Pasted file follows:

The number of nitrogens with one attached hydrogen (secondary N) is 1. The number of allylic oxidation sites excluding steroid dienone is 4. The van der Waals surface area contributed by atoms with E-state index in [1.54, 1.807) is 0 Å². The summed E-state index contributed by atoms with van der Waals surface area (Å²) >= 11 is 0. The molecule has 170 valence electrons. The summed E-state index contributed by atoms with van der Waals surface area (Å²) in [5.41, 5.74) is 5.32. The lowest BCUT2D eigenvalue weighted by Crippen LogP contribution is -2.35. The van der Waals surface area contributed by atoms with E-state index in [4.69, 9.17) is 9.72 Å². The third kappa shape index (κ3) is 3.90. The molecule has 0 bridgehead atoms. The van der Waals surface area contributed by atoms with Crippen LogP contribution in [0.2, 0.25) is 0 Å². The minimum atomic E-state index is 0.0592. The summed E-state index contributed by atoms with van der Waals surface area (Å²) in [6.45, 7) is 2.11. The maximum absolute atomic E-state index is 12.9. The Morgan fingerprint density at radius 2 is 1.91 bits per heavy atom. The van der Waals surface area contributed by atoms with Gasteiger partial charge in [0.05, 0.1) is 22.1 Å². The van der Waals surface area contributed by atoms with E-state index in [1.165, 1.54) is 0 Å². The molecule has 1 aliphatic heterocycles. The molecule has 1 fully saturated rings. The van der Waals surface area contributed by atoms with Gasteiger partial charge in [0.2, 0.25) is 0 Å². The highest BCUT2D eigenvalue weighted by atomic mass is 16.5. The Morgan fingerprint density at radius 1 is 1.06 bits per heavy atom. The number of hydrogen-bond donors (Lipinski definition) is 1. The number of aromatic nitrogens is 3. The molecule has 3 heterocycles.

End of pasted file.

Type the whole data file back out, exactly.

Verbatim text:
The number of nitrogens with one attached hydrogen (secondary N) is 1. The number of allylic oxidation sites excluding steroid dienone is 4. The van der Waals surface area contributed by atoms with E-state index in [1.54, 1.807) is 0 Å². The summed E-state index contributed by atoms with van der Waals surface area (Å²) >= 11 is 0. The molecule has 170 valence electrons. The summed E-state index contributed by atoms with van der Waals surface area (Å²) in [5.41, 5.74) is 5.32. The lowest BCUT2D eigenvalue weighted by Crippen LogP contribution is -2.35. The van der Waals surface area contributed by atoms with E-state index in [4.69, 9.17) is 9.72 Å². The third kappa shape index (κ3) is 3.90. The molecule has 0 bridgehead atoms. The van der Waals surface area contributed by atoms with Crippen LogP contribution in [0.2, 0.25) is 0 Å². The minimum atomic E-state index is 0.0592. The summed E-state index contributed by atoms with van der Waals surface area (Å²) in [6.45, 7) is 2.11. The maximum absolute atomic E-state index is 12.9. The Morgan fingerprint density at radius 2 is 1.91 bits per heavy atom. The van der Waals surface area contributed by atoms with Gasteiger partial charge in [0.05, 0.1) is 22.1 Å². The van der Waals surface area contributed by atoms with E-state index in [1.165, 1.54) is 0 Å². The molecule has 1 aliphatic heterocycles. The molecule has 1 fully saturated rings. The van der Waals surface area contributed by atoms with Gasteiger partial charge in [0.2, 0.25) is 0 Å². The highest BCUT2D eigenvalue weighted by atomic mass is 16.5. The Morgan fingerprint density at radius 1 is 1.06 bits per heavy atom. The number of hydrogen-bond donors (Lipinski definition) is 1. The number of aromatic nitrogens is 3. The molecule has 3 heterocycles.